“I have been mortal, and some part of me is mortal yet. I am full of tears and hunger and the fear of death, although I cannot weep, and I want nothing, and I cannot die. I am not like the others now, for no unicorn was ever born who could regret, but I do. I regret.”
- The Unicorn
Another week, another #geekybaju: here's 'True Hearts', based on The Last Unicorn by Peter S. Beagle which was also adapted into an animated film.
Each time I read it I discover something different. On the surface it may seem no more than a children's fantasy - but dive in and you'll find a surprisingly adult meditation on the nature of stories themselves, on the profound and bittersweet gap between life and dreams. There's also a novella, Two Hearts, which is a beautiful coda to the story.
It should be relatively easy to guess the four characters which inspired these designs:
SCALED WITH STARS
Discover unknown depths under a jeweled sky.
Hidden star motifs woven into a midnight blue ombre shawl allow you to shine when necessary.
Incompetent, inept, yet possessed of great power, the wizard Schmendrick has been cursed to wander the earth, never aging until he comes into his own. He joins the eponymous unicorn on her journey and grows in wisdom on the way.
I've always wanted a starry shawl to go with my few Punjabi suits (which consist of the baggy salwar pants, tight at the ankles, and tunic-like kameez), so this is somewhat wish fulfillment. Wonder if it'd be possible to make it with embedded LEDs...
Journey forth with conviction in a batik kaftan.
Loose tunics that can be worn as loungewear or with a belt for a more dressy look, these batik kaftans can be found in local marketplaces.
The indomitable Molly Grue first appears as the harsh, world-weary wife of Captain Cully, but becomes tender and gentle the more time she spends with the unicorn. Brave and perceptive, she also befriends the scullery cat in King Haggard's castle during the group's long stay there.
It's my dream to be a cat aunty later in life, lounging at home or walking to breakfast in the kind of baju kelawar one buys from night markets. Note the cat in the batik design here, near the waist.
Break like waves upon the shore with a bolong-bolong breast cloth and indigo wraps.
Breast cloths or kemben are worn on the torso and paired with longer kain.
The unicorn is ageless, having known no sorrow or regret until she embarks on her quest to find out where all the other unicorns have vanished to. Along the way she meets all manner of people: prince and pauper, old bitter kings and young guardsmen, calculating townsfolk and generous companions. Reflecting this, her design's colours draw from the other characters: blue from Schmendrick, orange and brown from Molly Grue, a deep red from the Bull, and white for herself.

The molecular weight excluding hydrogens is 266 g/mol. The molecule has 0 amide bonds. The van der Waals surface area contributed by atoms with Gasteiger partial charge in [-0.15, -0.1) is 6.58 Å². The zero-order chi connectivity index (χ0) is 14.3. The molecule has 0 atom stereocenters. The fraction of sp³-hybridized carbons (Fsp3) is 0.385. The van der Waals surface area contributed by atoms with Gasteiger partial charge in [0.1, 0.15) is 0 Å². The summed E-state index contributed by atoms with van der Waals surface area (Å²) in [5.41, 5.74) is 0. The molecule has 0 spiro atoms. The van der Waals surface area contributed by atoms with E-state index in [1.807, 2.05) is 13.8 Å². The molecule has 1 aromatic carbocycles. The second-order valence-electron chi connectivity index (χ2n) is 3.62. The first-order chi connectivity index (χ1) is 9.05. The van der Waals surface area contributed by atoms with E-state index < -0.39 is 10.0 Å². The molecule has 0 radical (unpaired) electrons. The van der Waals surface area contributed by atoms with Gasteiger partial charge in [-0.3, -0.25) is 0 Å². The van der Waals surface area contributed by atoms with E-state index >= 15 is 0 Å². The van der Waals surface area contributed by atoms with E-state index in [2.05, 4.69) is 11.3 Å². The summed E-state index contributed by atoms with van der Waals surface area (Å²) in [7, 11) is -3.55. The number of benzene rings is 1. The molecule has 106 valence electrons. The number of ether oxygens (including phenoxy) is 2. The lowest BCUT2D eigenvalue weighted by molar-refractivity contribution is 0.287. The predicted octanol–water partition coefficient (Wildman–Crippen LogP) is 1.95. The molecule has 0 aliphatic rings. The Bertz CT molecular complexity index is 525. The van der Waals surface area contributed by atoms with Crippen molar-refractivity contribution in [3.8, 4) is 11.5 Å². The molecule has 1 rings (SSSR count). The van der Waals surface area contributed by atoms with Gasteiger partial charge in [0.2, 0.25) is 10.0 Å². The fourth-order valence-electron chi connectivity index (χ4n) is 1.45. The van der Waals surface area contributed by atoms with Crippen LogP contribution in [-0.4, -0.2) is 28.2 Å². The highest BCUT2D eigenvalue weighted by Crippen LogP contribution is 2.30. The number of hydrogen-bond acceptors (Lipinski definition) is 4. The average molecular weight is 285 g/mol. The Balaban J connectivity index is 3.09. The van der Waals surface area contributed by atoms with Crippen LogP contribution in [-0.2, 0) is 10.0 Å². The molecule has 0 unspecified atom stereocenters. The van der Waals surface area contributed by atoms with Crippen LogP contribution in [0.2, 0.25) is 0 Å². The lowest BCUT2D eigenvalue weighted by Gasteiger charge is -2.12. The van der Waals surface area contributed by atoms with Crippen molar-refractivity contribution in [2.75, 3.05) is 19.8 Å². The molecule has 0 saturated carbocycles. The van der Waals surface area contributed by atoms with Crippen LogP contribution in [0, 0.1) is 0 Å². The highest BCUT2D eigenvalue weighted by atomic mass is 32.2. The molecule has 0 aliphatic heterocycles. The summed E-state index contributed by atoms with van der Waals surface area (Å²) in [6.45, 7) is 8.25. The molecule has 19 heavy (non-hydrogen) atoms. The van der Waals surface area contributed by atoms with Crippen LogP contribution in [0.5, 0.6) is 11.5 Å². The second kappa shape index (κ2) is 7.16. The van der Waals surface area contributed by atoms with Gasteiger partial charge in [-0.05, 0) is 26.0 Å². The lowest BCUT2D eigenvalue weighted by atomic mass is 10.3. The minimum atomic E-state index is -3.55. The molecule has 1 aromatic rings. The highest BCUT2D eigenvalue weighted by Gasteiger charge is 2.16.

And then she comes to the edge of the sea...
Kemben/ kemban is the term for a torso wrap for females in Java and Bali, wound around the chest to leave the shoulders bare. The cloth used might be batik or other types of fabric, including the bolong-bolong (lubang-lubang, many holes) variety here, which struck me as being very similar to sea foam.
Images taken from this site, original photographer unknown.
Where others falter, you bring destruction clad in red.
Ikat textiles are made by resist dyeing the yarns before they are woven into fabric, a labour-intensive technique.
The Red Bull is an ancient, monstrous, and powerful being, bidden by King Haggard to round up all the unicorns in the world and drive them into the sea. How he derives his power isn't explicitly shown in the book, but even the unicorn fears him, and only deep love and mortal harm can move her to resist.
With the shoulder cloth and samping, I tried to include imposing angular forms, reminiscent of the bull's horns. Notice Haggard's castle in the ikat-inspired weave.
Ikat is a technique of dyeing where yarns are bound before being dipped into dyes and then woven together. While this form is practiced by communities all over the world - Maritime Southeast Asia including Indonesia, Borneo, Thailand; India; Japan; Central and South America - the word ikat comes from Bahasa Indonesia, meaning 'to tie' or 'to bind'.
The Red Bull's design is inspired by the brick and burgundy colours of Balinese ikat, particularly the darker blood red tones of cloth made in Nusa Penida.
Image source from the Pusaka Collection.
Here is an especially fine example of Sarawakian pua kumbu, made with the ikat technique. The same site has a good primer on the ikat process. And these ikat are from Central Asia, shown at the Smithsonian’s Arthur M. Sackler Gallery. So gorgeous!
“Whatever can die is beautiful — more beautiful than a unicorn, who lives forever, and who is the most beautiful creature in the world. Do you understand me?”
Have you read The Last Unicorn? Which of these designs would you wear, if you had the chance?